Leukemia in Children – Pediatrics | Lecturio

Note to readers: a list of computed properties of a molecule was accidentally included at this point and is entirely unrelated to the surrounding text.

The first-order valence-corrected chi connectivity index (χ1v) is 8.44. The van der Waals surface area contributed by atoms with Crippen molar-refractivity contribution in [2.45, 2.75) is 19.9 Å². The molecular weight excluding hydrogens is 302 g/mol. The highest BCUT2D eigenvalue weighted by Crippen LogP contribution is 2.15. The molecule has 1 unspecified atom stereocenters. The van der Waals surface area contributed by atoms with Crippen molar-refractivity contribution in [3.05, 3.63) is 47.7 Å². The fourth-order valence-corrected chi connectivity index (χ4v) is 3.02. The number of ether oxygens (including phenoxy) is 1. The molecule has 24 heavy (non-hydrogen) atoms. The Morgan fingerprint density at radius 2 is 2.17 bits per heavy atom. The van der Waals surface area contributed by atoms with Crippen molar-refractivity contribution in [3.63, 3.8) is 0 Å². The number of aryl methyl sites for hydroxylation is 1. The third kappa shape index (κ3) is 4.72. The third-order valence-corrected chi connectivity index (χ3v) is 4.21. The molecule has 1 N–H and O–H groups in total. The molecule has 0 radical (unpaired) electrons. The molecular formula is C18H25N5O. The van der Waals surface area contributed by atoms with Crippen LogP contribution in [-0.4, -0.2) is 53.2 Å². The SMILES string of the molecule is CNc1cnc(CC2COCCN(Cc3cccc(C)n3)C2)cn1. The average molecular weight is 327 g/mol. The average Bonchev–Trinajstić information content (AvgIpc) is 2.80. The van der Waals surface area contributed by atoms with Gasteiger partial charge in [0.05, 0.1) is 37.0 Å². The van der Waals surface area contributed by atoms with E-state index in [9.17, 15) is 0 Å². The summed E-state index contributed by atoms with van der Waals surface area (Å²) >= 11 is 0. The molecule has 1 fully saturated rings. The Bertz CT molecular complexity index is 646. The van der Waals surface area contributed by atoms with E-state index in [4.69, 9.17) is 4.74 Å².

in this lecture we will review leukemia and children so leukemia is the malignant transformation and proliferation of Hamato poetic cells so we have acute leukemia which is a clonal expansion of immature precursors and we have chronic leukemia which is mature bone marrow components that are then becoming clone so symptoms can occur from a lack of normal bone marrow cell production or from accumulation of malignant cells in tissues that otherwise shouldn't have them so let's go through the epidemiology of leukemia and children it is the most common pediatric malignancy 30% of all newly diagnosed children with cancer have leukemia and Bowie is typically get it a little bit more than girls so we break down leukemia typically in kids into four major types by far and away the most common types are the first two let's go through these first we have acute lymphoblastic leukemia acute lymphoblastic leukemia or al L is very common in kids it's a proliferation of B and T cell lymphocyte precursors like you can see here it typically happens in children between the age of two and five and again boys a little more commonly than girls Caucasians are at greatest risk for a ll comparing that to AML which is acute myelogenous leukemia AM L is a cloner clonal proliferation of myeloid precursors so there are many subtypes of AML based on the morphology of the cells that are growing and the saito genic translocations that have occurred which caused these cells to become clonal in nature there's a generally bimodal incidence in terms of when children get this disease there's one peak in little tiny kids under 2 years of age and then again in adolescence this for AML unlike a ll the rate in boys and girls is about the same and this is associated with some toxic exposures also some genetic predispositions for example children with Down syndrome have a 50 fold increase in their risk for AML remember that Down syndrome and AML strong association now we would switch gears to chronic disease and this is chronic myelogenous leukemia which is less common in kids this is an uncontrolled growth of myeloid cells and the incidence increases through childhood and adolescence often these patients have a fusion protein the BCR Abel gene this constituents tyrosine kinase the mutation in this translocation between chromosome 9 and chromosome 22 causes a continuously on activation of tyrosine kinase and lastly we'll talk very briefly about the very mild form of leukemia which is juvenile Milo monocytic leukemia or JMML JMML is very rare it's usually diagnosed before the age of three and the etiology is basically unknown it is associated however with a few genetic conditions like Down syndrome neurofibromatosis li-fraumeni syndrome and Fanconi anemia so let's back off now and talk about what are the general symptoms of leukemia if a child it has leukemia what do they look like well first of all they're often lethargic they have less energy to get through their day sometimes they have respiratory distress if there's a mediastinal mass that might be pressing on the trachea or something but usually it's a nonspecific kind of lethargy some fatigue they may have increased bleeding if their platelet counts are down and they may have increased rates of infections children may present with bone pain as their chief complaint when they have leukemia also you may find on exam that they have fever power from an anemia tachycardia from an anemia and bruising in petechiae from low platelet counts they may have lymph adenopathy hepatosplenomegaly or in boys testicular enlargement from some tissues growing with cancer cells in them specifically the lymph and the splenic system they may have facial swelling and wheezing and tachypnea if they happen to have a mediastinal mass and they may have CNS involvement which actually is not uncommon in áall so how do we diagnose this problem well the first mainstay of picking up anemia is the CBC and frequently we will find signs on the CBC that something isn't right we usually will see what we say is two cell lines down sometimes one cell line down but often that could be something else for example if a patient has thrombocytopenia only this could be immune thrombocytopenic purpura not cancer we would treat that very differently but typically they'll have more than one cell line down which means they may have some anemia some thrombocytopenia some leukopenia some leukocytosis at times with a very high white count or neutropenia you also may see a particular type of cell called a blast when you say a blast on a CBC differential you are should be highly concerned that that patient might have cancer and you should probably refer that patient to a hematology oncologist in CML we sometimes see very marked hyper leukocytosis with white counts in the fifty to a hundred range and we often see normal my load precursors on those CBC's also in patients where we suspect they might have leukemia we often will check a chemistry panel to look for signs of tumor lysis syndromes such as a high potassium or high phosphate so we we'll check that but that's not a great diagnosis mechanism though rarely you may see it also we could do if the patient specifically had CML we could look for the bcr-abl gene that's usually a little bit later on what radiology do we get we usually get a chest x-ray and a chest x-ray can often show a large mediastinal mass like you can see in this patient with a widened mediastinum to confirm the diagnosis we will do a bone marrow aspiration and a biopsy to try and get some of that bone marrow tissue that is then sent for cytology and you can actually identify the type of cancer off of cytology additionally we will often do a lumbar puncture to inspect for CNS involvement especially in a ll so who is it highest risk when they have leukemia who are the high risk patients well children more than ten years and less than one year are at higher risk the children between one and ten are at lower risk if their white count is very very high they're at higher risk if they have a T cell phenotype they're at higher risk and if they have cytogenetic changes in their leukemia cells they're at higher risk and lastly make sense if they're not responding well to therapy they're at higher risk so what is the therapy we're giving well it depends on the type of cancer obviously in fact there are complicated pathways and roadmaps that are established by multi Center groups that are how we treat these children in a very standardized way so what you'll see is if you're taking care one of these patients they'll have a road map that'll say things like for example on day seven they have to get intrathecal methotrexate on day 14 they'll get something else it's a very prescribed pathway we try very hard to follow the road map because it's been shown to have improved outcomes so what is that road map involve well an al L this is going to be a multi agent chemotherapy with multiple agents generally for two to three and a half years and also they will get some prophylactic intrathecal chemotherapy and/or radiation to sanctuary sites for AML we will do multi agent intensive chemotherapy for six to nine months but some of these patients will weren't getting a Hamada poetic stem cell transplant for CML we're going to give single agent therapy with tyrosine kinase inhibitors for the BCR Abel gene and a hematopoietic stem cell transplant for a poor response and for JMML these patients awfully require a bone-marrow transplant so what's the prognosis for these patients surprisingly good for al more than eighty percent and even as high as ninety five percent of patients and low-risk groups are going to survive they're al l this is a great accomplishment we have in pediatrics for AML it really depends on the subtype of animal but it's probably around fifty percent survival rate for CML this is a lifelong disorder with tyrosine kinase inhibitor therapy and for JMML about survival of about forty percent unfortunately with a bone marrow transplant which requires all the complications of bone marrow transplants but in general most children have al and most children have a pretty good prognosis it being cancer so that's my review of leukemia in children thanks for your time